of waiting for the signal from England. Storms often rage at this time, delaying the scheduled raid countless times.

During these days, which grow into months, during the long wait in all this loneliness, Jens remembers the little things: the fine comradeship, a tiny bit of butter they managed to get, or perhaps a tasty sugar cube.

Now and then he wants to give up, but he doesn’t speak of his doubts to the rest of the group. One of Kipling’s poems runs constantly through Jens’ mind during this delay, a line that keeps his courage up: “Hold on when there is nothing in you except the will which says to you: Hold on.”

On 23 February things get serious and the group is completed. The “Gunnerside” men had arrived from England a few days earlier. They land on the Hardanger plateau and are quartered at Sundsbu. Six more Norwegians join “Grouse” which has been in hiding since October. They bring chocolate, raisins and all the tobacco that Jens could ask for.

Discussions rage in the mountain hut during these days in late February 1943. Final details are determined. The heavywater plant is to be blasted.

The action starts in earnest on 27 February 1943, at 20.00 hours.

They are dressed in white winter uniforms, armed with submachine guns, pistols and hand grenades. The troop move down the highway, hide their skis and rucksacks, slide 700 metres down the sheer sides of the ravine, climb over the railway track and finally stand near the factory gate. They wait for the change of guards.

Then they cut through the gate and take up their positions inside the factory area. The group is split into two: a covering group and a blasting group. A guard is overpowered, and a few minutes later the already prepared explosive charges are placed on the 18 heavywater cells.

A short discussion ends in their using two thirty-second fuses instead of two-minute fuses as they had planned. They light the fuse – and run.

From his guard position, Lieutenant Jens hears a muffled bang. That is the sound telling that the heavywater cells are smashed 500 kilos of heavywater are running down the drain. The operation has been successful.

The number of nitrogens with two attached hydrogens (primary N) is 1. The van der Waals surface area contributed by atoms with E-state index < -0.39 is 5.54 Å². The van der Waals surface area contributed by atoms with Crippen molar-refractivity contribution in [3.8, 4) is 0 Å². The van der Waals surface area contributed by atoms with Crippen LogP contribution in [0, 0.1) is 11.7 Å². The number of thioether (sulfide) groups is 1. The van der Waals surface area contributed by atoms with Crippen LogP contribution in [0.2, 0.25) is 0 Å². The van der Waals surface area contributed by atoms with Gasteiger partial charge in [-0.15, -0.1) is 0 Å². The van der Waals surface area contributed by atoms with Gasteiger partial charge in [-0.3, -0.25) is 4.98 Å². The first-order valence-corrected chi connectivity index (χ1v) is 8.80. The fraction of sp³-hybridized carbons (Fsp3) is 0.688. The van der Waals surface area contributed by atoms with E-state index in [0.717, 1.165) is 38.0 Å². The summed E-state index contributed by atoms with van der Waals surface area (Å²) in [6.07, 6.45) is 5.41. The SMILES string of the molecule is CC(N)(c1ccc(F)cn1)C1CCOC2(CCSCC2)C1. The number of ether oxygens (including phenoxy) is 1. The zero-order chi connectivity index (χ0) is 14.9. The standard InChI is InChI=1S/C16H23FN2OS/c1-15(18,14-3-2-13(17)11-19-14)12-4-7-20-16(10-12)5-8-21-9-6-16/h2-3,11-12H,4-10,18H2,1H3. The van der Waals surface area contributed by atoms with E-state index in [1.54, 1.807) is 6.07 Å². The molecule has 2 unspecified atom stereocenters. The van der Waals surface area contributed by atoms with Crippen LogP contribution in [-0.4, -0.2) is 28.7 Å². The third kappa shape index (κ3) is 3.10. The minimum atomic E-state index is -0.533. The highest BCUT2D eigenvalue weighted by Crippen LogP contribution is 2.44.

Now it is a matter of getting away from the factory unseen. They also manage that, these Norwegian saboteurs.

Back up to the road, back up the demanding mountain side. The next morning, 28 February, they split up.

The solidarity that has lasted for months is abruptly ended. Everything has gone according to plan, better than planned, Jens thinks. Some of the men head for Sweden; some are to remain in Norway. They choose to keep themselves hidden for a few more days.

The Germans hunt them intensely. Mass arrests of Norwegians are carried out in Rjukan. But the saboteurs have all escaped.
Jens moves out on skis, mostly on his own, on and on. He is going to Oslo. Once he is almost taken in a control, but the rucksack holding the many British saboteur proofs remains unopened. Later he goes to Sweden, then back to England and takes part in another sabotage operation. This one, codenamed “Sunshine”, is set up to protect Norwegian industry against German destruction.

A total of 530 Norwegian men served in the Linge Company during World War II. 57 of these lost their lives, while seven were captured by the Germans. At liberation the troop had 245 men.

The Vemork action was filmed in 1965 under the name “The Heroes of Telemark”, with Kirk Douglas in the starring role. British BBC-TV has also made a series about the action at Rjukan.